CHICAGO -- The Chicago police superintendent is recommending that an officer who shot and killed an unarmed black woman in 2012 be fired.
A board that reviews allegations of misconduct by Chicago police officers recommended in September that Officer Dante Servin be fired for the shooting of 22-year-old Rekia Boyd. Police Superintendent Garry McCarthy said in a statement Monday night that he agreed with that assessment.
McCarthy said Servin showed "incredibly poor judgment."
Boyd died after one of the five bullets from Servin's handgun pierced her head. Servin said he fired because he felt threatened when he confronted a group at a park.
McCarthy says the charges justifying Servin's firing will be sent Wednesday to the Chicago Police Board, which makes disciplinary decisions, for further action.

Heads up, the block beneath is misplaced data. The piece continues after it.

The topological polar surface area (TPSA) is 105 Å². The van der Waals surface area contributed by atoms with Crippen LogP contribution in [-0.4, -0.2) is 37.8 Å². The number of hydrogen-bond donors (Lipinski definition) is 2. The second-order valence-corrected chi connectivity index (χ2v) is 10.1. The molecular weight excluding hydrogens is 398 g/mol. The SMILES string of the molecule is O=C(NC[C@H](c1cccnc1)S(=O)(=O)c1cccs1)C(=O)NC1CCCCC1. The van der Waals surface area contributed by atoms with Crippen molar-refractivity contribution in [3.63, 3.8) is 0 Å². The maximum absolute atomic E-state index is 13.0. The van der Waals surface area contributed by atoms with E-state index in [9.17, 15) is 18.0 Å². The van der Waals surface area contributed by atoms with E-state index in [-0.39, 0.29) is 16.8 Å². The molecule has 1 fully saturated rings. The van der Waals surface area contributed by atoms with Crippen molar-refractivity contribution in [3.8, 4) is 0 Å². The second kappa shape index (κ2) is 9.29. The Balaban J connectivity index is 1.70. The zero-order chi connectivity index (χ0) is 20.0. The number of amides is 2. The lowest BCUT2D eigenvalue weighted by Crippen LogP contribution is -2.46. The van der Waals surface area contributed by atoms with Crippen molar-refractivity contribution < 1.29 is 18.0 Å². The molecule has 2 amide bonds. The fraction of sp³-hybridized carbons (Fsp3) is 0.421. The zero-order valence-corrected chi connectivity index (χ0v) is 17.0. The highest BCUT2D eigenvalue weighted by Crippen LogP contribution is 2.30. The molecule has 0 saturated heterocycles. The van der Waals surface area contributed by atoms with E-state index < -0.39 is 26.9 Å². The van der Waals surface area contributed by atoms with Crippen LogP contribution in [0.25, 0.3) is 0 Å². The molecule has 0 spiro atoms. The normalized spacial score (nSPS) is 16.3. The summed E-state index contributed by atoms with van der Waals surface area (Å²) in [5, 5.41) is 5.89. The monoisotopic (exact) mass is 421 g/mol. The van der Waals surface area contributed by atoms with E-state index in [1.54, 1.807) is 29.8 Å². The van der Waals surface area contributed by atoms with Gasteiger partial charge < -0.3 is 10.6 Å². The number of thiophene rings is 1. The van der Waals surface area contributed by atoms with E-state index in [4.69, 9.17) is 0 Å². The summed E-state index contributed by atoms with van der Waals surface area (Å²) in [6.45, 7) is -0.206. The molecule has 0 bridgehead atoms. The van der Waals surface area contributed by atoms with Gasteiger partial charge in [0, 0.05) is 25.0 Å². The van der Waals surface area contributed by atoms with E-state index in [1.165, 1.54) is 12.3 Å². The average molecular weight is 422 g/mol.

In a directed verdict in April, a judge found Servin not guilty of involuntary manslaughter. Cook County Judge Dennis Porter said Servin's actions were "beyond reckless," but added prosecutors did not prove their case, reported CBS Chicago.
"The evidence presented in this case does not support the charges on which the defendant was indicted and tried," Porter said in court, reported the station.
The ruling prompted an emotional outburst from Boyd's family, and at least one relative who was shouting was reportedly restrained by courtroom deputies.
"That's a slap in the face," Martinez Sutton, Boyd's brother, said of the acquittal, which prompted protests in the city.
Cook County State's Attorney Anita Alvarez, whose office brought charges against Servin, said in a statement in April that "justice was denied" for Boyd's family.